A huge poll projecting possible results in Thursday’s General Election has projected two seats in Wales will change hands.
YouGov has carried out a full seat-by-seat analysis.
The pollsters had already released one poll, of 100,000 people, which projected a 68-seat majority for the Conservatives.
The latest analysis, carried out via MRP, says the following seats will change:
- Wrexham – Conservative gain by 1%
- Vale of Clwyd both Labour and Conservatives with 44% but projected as a Conservative gain
Chris Curtis, YouGov’s political research manager, warned “with the lead in a quarter of Welsh seats at five points or lower and election day two days away, there is still time for things to change in Wales.”
YouGov’s polling released on December 10, two days before the election, says that if the election were held now the Tories could win 339 seats, 22 more than they took in 2017, and a vote share of 43%.
In terms of seats, this would be the Conservative’s best performance since 1987.
Meanwhile, Labour is set to lose 31 seats – falling from 262 in 2017 to 231 – and take 34% of the vote, a six percentage point decrease. In terms of seats won this would be the party’s worst performance since 1983.
The margin of error could put the final number of Conservative seats from 311 to 367 which does not rule out a hung Parliament or a larger Conservative majority.
The idea behind MRP is that poll data from the preceding seven days is used to estimate a model relating interview date, constituency, voter demographics, past voting behaviour, and other respondent profile variables to their current voting intentions.
This model is then used to estimate the probability that a voter with specified characteristics will vote Conservative, Labour, or some other party.
Using data from the UK Office of National Statistics, the British Election Study, and past election results, YouGov has estimated the number of each type of voter in each constituency. Combining the model probabilities and estimated census counts allows YouGov to produce a fairly accurate estimate of the number of voters in each constituency intending to vote for a party on each day.
Most of the seats changing hands are ones Labour won in 2017, passing back to Tory control.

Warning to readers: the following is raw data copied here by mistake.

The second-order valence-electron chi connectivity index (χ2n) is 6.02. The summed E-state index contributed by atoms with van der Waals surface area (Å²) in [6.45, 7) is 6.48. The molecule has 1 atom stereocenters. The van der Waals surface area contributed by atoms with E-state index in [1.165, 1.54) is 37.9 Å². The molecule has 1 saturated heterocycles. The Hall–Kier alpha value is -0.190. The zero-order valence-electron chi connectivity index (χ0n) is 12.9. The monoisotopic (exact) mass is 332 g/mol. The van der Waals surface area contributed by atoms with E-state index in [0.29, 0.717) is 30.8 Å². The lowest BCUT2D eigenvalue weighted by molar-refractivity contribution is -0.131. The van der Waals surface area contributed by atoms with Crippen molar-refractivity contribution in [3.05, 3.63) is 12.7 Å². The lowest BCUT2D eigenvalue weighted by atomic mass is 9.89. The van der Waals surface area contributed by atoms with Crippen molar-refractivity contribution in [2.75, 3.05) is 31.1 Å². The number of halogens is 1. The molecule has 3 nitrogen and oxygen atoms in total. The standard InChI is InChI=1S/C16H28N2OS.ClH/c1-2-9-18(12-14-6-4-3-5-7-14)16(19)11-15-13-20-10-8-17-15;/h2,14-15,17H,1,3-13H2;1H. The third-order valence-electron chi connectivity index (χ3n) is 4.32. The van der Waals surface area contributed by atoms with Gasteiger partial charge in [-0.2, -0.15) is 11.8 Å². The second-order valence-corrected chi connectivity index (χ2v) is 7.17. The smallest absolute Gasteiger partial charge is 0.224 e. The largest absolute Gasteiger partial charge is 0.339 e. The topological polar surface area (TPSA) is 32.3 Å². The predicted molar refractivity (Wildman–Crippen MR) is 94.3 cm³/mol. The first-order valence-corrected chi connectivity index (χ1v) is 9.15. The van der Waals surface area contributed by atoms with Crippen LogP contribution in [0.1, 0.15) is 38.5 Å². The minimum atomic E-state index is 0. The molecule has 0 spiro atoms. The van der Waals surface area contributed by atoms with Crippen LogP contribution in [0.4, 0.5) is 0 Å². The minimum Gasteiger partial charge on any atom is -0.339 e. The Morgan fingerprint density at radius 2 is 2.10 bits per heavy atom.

What happens in these constituencies is key to deciding whether Boris Johnson has a majority and how large it may be.
Since the last modelling, Labour has pulled back many of these seats.
In November they were set to lose 44 to the Conservatives but this has now dropped to just 29.
YouGov say it is a much later rise for Labour. In 2017, they started to close the gap a few weeks out from the election, and then stayed steady for the final week, this time it does seem like the gap is closing very late in the campaign.
Mr Curtis said: ” Our latest and final poll shows that a small Conservative majority is likely, with the Tories taking 22 more seats than in 2017 and Labour losing 31. This would be the best and worst results respectively for each party since the 80s.
” But the margins are extremely tight and small swings in a small number of seats, perhaps from tactical voting and a continuation of Labour’s recent upward trend, means we can’t currently rule out a hung parliament.
“As things currently stand there are 85 seats with a margin of error of 5% or less.
“Labour are set for losses in Wales but remain the dominant party in the country, keeping hold of all their South Wales seats.
“The picture is less positive for the party in North Wales where they are currently losing two of the six seats they hold in the region to the Conservatives.
“A significant loss would be Wrexham, a seat Labour has won at every election since 1922.
“Ynys Mon looks to be a three-way battle between Labour, the Conservatives and Plaid Cymru, with only five points separating the parties.
“With the lead in a quarter of Welsh seats at five points or lower and election day two days away, there is still time for things to change in Wales.”
On Monday, the latest Welsh polling was released. That projected the Conservatives could take eight Labour seats in Wales.
That means the following would all stay the same as after the 2017 election:
- Aberavon (Labour)
- Aberconwy (Conservative – Guto Bebb became an independent by the end of the last Parliament)
- Alyn and Deeside (Labour)
- Arfon (Plaid Cymru)
- Blaenau Gwent (Labour)
- Brecon and Radnorshire (Conservatives – although the Lib Dems did take the seat in the August 2019 by-election)
- Bridgend (Labour)
- Caerphilly (Labour)
- Cardiff Central (Labour)
- Cardiff North (Labour)
- Cardiff South and Penarth (Labour)
- Cardiff West (Labour)
- Carmarthen East and Dinefwr (Plaid Cymru)
- Carmarthen West and South Pembrokeshire (Labour)
- Ceredigion (Plaid Cymru)
- Clwyd South (Labour)
- Clwyd West (Conservative)
- Cynon Valley (Labour)
- Delyn (Labour/Conservative both on 44%)
- Dwyfor Meirionnydd (Plaid Cymru)
- Gower (Labour)
- Islwyn (Labour)
- Llanelli (Labour)
- Merthyr Tydfil and Rhymney (Labour)
- Monmouth (Conservative)
- Montgomeryshire (Conservative)
- Neath (Labour)
- Newport East (Labour)
- Newport West (Labour)
- Ogmore (Labour)
- Pontypridd (Labour)
- Preseli Pembrokeshire (Conservative)
- Rhondda (Labour)
- Swansea East (Labour)
- Swansea West (Labour)
- Torfaen (Labour)
- Vale of Glamorgan (Conservative)
- Ynys Mon (Labour)